By setting the field peak amplitude and pulse duration as 0.0175 a.u. and 1280 fs,respectively,we investigate the timedependent population on all relevant levels during the twophoton transfer process. With this set of parameters,the almost complete population transfer can be achieved for both systems. The population transfer processes of the DF and HF molecules are shown in Fig. 5 (a) and (b),respectively. Although nearly complete population transfer are achieved with this set of laser parameters,the population transfer processes are nonadiabatic,because the levels $\upsilon$ =1 and 3 are involved in the process for both systems. The maximal temporary probabilities for the population excited to the levels $\upsilon$ =1 and 3 for the HF molecule are roughly 30% and 15.5%,respectively,while those for the DF molecule are roughly 56% and 26%,respectively. Thus,the intermediate level $\upsilon$ =1 and higher level $\upsilon$ =3 of the DF molecule may play more important roles in the twophoton resonance process than those of the HF molecule.
The difference,between the two systems,in the twophotonresonant transition process can be understood by comparing the photon energy with the energy difference of the neighboring vibrational levels. As seen in Table Ⅰ,for the DF system,the photon energy is more nearresonant with the neighboring vibrational levels,and hence,the onephoton transitions,such as, $\upsilon$ =0 $\longleftrightarrow$ $\upsilon$ =1, $\upsilon$ =1 $\longleftrightarrow$ $\upsilon$ =2, $\upsilon$ =2 $\longleftrightarrow$ $\upsilon$ =3,may more possibly occur. This is because that compared to the case of the HF molecule,the vibrational levels in the DF molecule are displaced more evenly and closely.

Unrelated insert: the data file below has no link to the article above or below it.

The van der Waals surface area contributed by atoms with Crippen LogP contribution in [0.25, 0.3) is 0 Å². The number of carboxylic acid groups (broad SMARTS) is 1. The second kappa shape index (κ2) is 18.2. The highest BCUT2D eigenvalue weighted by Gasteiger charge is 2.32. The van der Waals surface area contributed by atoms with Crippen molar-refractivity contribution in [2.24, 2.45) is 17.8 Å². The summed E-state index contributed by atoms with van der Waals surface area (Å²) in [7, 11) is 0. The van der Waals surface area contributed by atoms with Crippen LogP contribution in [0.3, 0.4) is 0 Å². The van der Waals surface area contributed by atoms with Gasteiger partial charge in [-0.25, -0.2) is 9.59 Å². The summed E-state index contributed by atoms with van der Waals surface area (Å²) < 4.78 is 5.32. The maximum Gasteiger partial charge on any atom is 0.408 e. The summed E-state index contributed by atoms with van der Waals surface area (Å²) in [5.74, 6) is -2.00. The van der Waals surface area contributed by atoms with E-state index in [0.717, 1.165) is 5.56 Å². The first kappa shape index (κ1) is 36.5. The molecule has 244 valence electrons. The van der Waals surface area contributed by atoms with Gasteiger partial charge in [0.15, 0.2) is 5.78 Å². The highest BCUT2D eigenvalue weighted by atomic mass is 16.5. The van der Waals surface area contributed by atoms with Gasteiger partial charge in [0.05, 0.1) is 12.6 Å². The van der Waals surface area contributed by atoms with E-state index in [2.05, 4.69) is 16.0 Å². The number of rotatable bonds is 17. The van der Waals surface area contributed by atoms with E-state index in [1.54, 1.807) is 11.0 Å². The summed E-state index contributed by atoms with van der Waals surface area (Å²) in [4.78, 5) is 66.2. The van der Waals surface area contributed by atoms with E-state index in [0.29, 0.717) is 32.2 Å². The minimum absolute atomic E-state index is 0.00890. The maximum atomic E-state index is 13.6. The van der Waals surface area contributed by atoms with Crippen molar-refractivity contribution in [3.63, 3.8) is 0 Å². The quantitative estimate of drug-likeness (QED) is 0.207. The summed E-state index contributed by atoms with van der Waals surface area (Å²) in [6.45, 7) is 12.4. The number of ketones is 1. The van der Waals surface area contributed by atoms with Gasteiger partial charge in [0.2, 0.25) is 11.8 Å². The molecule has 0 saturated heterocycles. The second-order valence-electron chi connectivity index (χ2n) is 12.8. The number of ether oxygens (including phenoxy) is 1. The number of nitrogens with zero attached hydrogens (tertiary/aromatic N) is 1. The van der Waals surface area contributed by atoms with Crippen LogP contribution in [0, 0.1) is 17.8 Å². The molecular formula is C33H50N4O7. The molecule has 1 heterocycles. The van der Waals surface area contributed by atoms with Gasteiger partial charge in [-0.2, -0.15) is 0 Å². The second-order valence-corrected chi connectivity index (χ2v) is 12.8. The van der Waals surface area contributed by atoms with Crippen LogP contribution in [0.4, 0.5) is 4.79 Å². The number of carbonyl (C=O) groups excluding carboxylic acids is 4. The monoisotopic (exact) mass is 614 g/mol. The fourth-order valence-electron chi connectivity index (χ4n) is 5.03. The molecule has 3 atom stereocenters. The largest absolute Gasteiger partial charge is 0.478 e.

Ⅳ. CONCLUSIONThe isotope effects on the twophotonresonant population transition process are investigated for the DF and HF molecular systems. The vibrational levels $\upsilon$ =0 and 2 of the ground electronic state are taken to be the initial and target states. By solving the timedependent Schrödinger equation with quantum wave packet method,we discuss the influences of the field peak amplitude and pulse duration on the twophotonresonant population transfer process in detail as well as the roles of the intermediate level $\upsilon$ =1 and the higher level $\upsilon$ =3. The population residing on these two levels may increase with the increase of the field peak amplitude,and with the decrease of the pulse duration. By comparing the two molecular system,we find that it is more possible for the population to reside on $\upsilon$ =1 and $\upsilon$ =3 for the DF molecule,because the vibrational levels in the DF molecule are displaced more evenly and closely than the corresponding ones in the HF molecule.
Ⅴ. ACKNOWLEDGMENTSThis work is supported by the Specialized Research Fund for the Doctoral Program of Higher Education (No.20130041120053),Scientific Research Foundation for Returned Overseas Chinese Scholars,State Education Ministry,the Science and Technology Research Funds of the Department of Education of Liaoning Province (No.L2013014),Liaoning Baiqian Wan Talents Program,the National Magnetic Confinement Fusion Science Program (No.2013GB109005),the Fundamental Research Funds for the Central Universities (No.DUT15YQ105),and the National Natural Science Foundation of China (No.21473018,No.11274056,and No.11347012).
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b. 大连交通大学理学院, 大连 116028